Fourth Amendment: Exclusionary Rule <ul><li>Supreme Court cases have further clarified the meaning of unreasonable search or seizure: </li></ul><ul><li>Weeks v. United States (1914): established the “exclusionary rule” - evidence gathered illegally cannot be used as evidence </li></ul><ul><li>Silverthorne Lumber Co . v. United States (1920): “fruit of the poisonous tree” doctrine - any confession obtained from using illegally seized evidence is inadmissible </li></ul>
Fourth Amendment: Exceptions to the Exclusionary Rule <ul><li>United States v. Leon (1984): “ good faith” doctrine - if police were unaware they were violating a right </li></ul><ul><li>Nix v. Williams (1984): “inevitable discovery” doctrine - if it isn’t listed in a warrant but was in plan view - it’s okay </li></ul><ul><li>The exclusionary rule is not intended to let criminals go free, but to penalize police for misconduct </li></ul>
Fourth Amendment: *Other Exceptions to the Exclusionary Rule - no warrant needed Automobiles Border searches Exigent circumstances Can be searched with probable cause Perceived emergency (screams), crime committed in plan view
Fourth Amendment: Other Exceptions to the Exclusionary Rule (continued) Plain view Stop and frisk If you’re acting suspiciously, it’s okay to frisk without a warrent Student searches Don’t need probable cause to search your locker or backpack/purse - if they think it will turn up evidence of crime
Discussion Questions <ul><li>What types of things does the Fourth Amendment protect from unreasonable searches? How does the amendment limit the power of the government? </li></ul><ul><li>What are some advantages and disadvantages of the exclusionary rule? </li></ul><ul><li>Do you think exceptions to the exclusionary rule are justified? Why or why not? </li></ul>
The Fifth Amendment <ul><li>“ No person shall be held to answer for a capital, or otherwise infamous crime, unless on a presentment or indictment of a Grand Jury, except in cases arising in the land or naval forces, or in the Militia, when in actual service in time of War or public danger; nor shall any person be subject for the same offence to be twice put in jeopardy of life or limb; nor shall be compelled in any criminal case to be a witness against himself, nor be deprived of life, liberty, or property, without due process of law; nor shall private property be taken for public use, without just compensation.” </li></ul>
Fifth Amendment: Common Legal Terms <ul><li>Infamous crime: a serious criminal offense </li></ul><ul><li>Double jeopardy: being tried twice for the same crime </li></ul><ul><li>“ Taking the fifth”: invoking the right against self-incrimination </li></ul><ul><li>Due process of law </li></ul><ul><ul><li>Substantive - the law needs to be fair </li></ul></ul><ul><ul><li>Procedural - the process needs to be fair </li></ul></ul><ul><li>Just compensation for imposing “eminent domain” </li></ul>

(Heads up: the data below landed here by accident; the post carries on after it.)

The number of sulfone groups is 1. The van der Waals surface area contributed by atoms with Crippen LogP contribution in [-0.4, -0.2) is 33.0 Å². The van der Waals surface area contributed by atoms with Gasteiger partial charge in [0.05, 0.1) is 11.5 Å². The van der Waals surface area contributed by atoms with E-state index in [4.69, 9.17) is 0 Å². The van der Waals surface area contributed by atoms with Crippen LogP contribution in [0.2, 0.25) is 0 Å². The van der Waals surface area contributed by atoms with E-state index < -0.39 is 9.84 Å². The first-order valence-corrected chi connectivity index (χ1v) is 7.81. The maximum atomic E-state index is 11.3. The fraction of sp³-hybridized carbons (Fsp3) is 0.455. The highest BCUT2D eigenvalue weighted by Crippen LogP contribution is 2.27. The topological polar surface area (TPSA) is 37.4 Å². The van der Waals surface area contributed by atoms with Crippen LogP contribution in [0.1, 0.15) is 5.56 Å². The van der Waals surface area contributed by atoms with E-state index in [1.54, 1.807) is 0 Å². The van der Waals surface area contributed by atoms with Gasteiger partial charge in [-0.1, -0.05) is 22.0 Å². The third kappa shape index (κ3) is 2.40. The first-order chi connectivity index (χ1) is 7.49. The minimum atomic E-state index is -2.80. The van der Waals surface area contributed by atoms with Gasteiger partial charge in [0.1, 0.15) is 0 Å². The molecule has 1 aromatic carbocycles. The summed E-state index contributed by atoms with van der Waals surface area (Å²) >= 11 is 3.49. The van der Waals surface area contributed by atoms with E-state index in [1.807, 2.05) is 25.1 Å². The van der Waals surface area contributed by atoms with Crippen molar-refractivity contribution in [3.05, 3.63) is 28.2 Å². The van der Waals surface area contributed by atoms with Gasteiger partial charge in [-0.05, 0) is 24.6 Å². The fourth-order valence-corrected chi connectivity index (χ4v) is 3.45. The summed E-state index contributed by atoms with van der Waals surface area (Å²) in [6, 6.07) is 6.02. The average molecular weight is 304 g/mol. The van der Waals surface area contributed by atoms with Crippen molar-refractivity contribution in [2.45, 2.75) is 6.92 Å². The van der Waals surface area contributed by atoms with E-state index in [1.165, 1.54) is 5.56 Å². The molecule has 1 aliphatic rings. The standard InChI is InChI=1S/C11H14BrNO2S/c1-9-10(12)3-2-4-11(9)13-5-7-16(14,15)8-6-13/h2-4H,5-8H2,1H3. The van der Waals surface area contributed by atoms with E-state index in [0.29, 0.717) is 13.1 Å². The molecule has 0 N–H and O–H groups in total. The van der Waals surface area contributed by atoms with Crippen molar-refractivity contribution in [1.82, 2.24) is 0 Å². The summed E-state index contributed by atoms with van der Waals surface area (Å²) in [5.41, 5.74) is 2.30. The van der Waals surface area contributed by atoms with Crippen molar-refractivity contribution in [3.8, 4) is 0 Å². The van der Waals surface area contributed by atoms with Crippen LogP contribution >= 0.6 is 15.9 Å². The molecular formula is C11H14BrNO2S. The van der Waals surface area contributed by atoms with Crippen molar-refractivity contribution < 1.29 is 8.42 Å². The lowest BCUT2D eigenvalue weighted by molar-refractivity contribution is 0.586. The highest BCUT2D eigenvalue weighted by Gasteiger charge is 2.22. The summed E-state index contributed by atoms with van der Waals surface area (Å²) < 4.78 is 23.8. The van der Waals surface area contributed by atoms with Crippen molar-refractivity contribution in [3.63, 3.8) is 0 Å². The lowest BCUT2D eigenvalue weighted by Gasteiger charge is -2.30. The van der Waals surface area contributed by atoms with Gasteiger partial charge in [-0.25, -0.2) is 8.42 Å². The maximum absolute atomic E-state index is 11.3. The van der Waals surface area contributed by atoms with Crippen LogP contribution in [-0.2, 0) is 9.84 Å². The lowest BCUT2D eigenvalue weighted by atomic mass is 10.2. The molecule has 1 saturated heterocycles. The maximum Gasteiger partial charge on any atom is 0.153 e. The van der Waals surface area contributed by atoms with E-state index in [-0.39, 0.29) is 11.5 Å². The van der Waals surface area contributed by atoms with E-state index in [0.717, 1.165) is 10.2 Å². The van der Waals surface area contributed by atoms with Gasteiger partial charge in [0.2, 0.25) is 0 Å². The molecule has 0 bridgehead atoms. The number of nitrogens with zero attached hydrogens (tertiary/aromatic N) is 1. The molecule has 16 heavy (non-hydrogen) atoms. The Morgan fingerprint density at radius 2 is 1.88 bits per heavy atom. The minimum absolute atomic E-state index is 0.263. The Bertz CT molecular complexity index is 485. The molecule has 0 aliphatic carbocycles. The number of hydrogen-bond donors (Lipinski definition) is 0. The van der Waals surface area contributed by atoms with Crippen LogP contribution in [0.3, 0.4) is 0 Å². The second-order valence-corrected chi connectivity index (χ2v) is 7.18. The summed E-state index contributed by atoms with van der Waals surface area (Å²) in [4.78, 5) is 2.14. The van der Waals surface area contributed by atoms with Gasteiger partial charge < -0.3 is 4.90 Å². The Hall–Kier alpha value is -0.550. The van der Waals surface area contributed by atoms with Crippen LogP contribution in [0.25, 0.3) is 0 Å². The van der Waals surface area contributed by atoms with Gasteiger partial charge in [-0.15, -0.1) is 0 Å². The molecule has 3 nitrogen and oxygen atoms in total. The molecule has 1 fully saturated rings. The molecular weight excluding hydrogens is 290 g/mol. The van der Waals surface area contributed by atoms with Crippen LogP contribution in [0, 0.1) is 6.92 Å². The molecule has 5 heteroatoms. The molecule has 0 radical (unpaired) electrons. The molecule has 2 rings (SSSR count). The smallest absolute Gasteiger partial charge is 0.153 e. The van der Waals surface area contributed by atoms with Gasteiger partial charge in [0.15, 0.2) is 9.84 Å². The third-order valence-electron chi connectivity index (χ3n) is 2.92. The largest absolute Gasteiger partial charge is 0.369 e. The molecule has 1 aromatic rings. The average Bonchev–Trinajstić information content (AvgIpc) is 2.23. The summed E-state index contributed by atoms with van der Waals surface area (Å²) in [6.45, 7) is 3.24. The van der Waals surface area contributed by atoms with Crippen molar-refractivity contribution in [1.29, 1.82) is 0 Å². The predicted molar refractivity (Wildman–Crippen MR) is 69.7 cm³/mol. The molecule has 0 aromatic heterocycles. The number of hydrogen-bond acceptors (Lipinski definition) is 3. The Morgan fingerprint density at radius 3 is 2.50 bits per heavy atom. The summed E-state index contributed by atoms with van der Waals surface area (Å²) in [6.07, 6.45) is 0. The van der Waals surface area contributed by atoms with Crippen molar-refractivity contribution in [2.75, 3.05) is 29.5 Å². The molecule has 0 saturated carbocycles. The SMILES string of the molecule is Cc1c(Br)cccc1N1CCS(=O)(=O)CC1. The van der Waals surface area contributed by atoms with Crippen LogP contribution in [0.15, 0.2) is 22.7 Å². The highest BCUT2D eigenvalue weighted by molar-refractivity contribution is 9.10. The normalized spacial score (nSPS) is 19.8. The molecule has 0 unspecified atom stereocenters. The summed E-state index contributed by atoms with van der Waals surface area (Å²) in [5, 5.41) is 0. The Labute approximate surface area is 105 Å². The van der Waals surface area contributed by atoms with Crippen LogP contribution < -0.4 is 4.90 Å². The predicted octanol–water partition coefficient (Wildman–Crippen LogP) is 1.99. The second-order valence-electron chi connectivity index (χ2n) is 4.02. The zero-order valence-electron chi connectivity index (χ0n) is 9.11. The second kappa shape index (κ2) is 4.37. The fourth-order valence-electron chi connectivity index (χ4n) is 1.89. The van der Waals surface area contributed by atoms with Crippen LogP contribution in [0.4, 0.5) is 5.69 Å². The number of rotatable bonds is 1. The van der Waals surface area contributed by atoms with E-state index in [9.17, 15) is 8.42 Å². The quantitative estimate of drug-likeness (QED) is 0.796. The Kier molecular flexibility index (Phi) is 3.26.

Fifth Amendment: Supreme Court Decisions <ul><li>Miranda v. Arizona (1966): right against self-incrimination </li></ul>
The Sixth Amendment <ul><li>“ In all criminal prosecutions, the accused shall enjoy the right to a speedy and public trial, by an impartial jury of the State and district wherein the crime shall have been committed, which district shall have been previously ascertained by law, and to be informed of the nature and cause of the accusation; to be confronted with the witnesses against him; to have compulsory process for obtaining witnesses in his favor, and to have the Assistance of Counsel for his defense.” </li></ul>
Sixth Amendment: Due Process and Rights <ul><li>Preserves procedural due process </li></ul><ul><li>The six provisions </li></ul><ul><li>Right to a speedy and public trial </li></ul><ul><li>Right to a jury trial in the same locale as the crime </li></ul><ul><li>Right to be informed of all charges </li></ul><ul><li>Right to confront accusers in court </li></ul><ul><li>Right to produce supporting evidence or witnesses </li></ul><ul><li>Right to legal counsel </li></ul>
Sixth Amendment: Confrontation of Witnesses <ul><li>“… to be confronted with the witnesses against him;…” </li></ul><ul><li>Facing opposing witnesses helps provide for honest testimony </li></ul><ul><li>Also enables the accused to challenge witnesses’ testimony </li></ul><ul><li>In certain sensitive matters, testimony may be given through electronic means </li></ul>
Seventh Amendment <ul><li>“ In suits at common law, where the value in controversy shall exceed twenty dollars, the right of a trial by jury shall be preserved, and no fact tried by a jury, shall be otherwise reexamined in any court of the United States, than according to the rules of the common law.” </li></ul>
The Eighth Amendment <ul><li>“ Excessive bail shall not be required, nor excessive fines imposed, nor cruel and unusual punishments inflicted.” </li></ul>
Eighth Amendment: Changing Interpretations <ul><li>Standards for “cruel and unusual” punishment have changed </li></ul><ul><li>Inconsistent application of capital punishment </li></ul>The infamous “ball and chain”—once common, now considered “cruel and unusual punishment”